There's another two investigators that were found last transfer by the missionaries before I came. They're getting baptized next week. One of them is a guy named James and also his girlfriend named Febe. They live together and even have one child, but have never been married. As part of Ugandan (and African) culture the husband is supposed to pay a super expensive dowry to the father of the Lady that he wants to marry. I don't know the exact price but usually it involves buying a whole bunch of livestock and stuff. It's extremely expensive and most Ugandans don't have the means to pay that much. Many families don't have legally married parents until the parents are in their mid 40's or so when they finally have saved up the money to pay for their spouse (I even met this one couple who were in their 60's and still had never been properly married). It is a wicked practice and causes the law of chastity to be broken all throughout Uganda. Anyway this young couple were in this same situation when the missionaries met them for the first time, no way to pay for each other. As we continued to visit them they continually asked for us if it would be possible for them to get baptized, but we could not baptize them unless they first were married. Luckily the church performs Legal Church marriages for free, and we could marry them easily, but the problem was that if they got married at the church then most likely the Father of Febe (the wife) would dis-own her completely for being married without paying dowry. Both James and Febe wanted baptism super bad but they were to fearful to consult the father about it. As my companion and I thought about what we needed to do to to help them we decided to fast (both me and my companion and James and Febe). We started our fast Saturday Afternoon and planned on breaking it Sunday Evening. As we came to church that Sunday, James came running up to us and told us of something that had happened that very morning. He told us that, that very Sunday morning Febe's father had come and surprise them by visiting them at home. As he was visiting them, it came up that James and Febe wanted to get married at church. As they discussed about it the father began to get more and more upset until he was in a rage. The father left them and told them that if they were married outside of tradition then they would not be a part of his family. When the father left though, James and his wife said that at that time they felt more comforted and more happy than they had in a long time. They knew with all certainty that a church marriage was what they wanted to do no matter the consequences. This Saturday is going to be their marriage at the Chapel in Kololo. Sunday is going to be their Baptism. I'm super excited for them.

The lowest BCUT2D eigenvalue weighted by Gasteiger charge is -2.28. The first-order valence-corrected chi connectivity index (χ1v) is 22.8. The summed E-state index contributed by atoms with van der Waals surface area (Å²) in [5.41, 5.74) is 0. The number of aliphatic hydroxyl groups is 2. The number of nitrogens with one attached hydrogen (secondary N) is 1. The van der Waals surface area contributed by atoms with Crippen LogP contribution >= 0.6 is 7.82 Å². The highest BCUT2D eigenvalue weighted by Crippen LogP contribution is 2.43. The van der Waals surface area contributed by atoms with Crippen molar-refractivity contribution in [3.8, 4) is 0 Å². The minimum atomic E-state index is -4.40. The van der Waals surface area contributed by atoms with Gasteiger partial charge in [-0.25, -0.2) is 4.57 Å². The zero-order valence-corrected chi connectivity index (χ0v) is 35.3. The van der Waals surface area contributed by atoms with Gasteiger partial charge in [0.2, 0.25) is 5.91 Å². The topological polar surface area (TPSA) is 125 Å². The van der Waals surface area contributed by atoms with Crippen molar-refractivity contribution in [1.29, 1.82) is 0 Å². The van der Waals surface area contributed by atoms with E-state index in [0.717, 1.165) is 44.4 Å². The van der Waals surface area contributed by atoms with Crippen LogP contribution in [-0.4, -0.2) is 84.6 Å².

Love all of you guys. Do your best to be great member missionaries!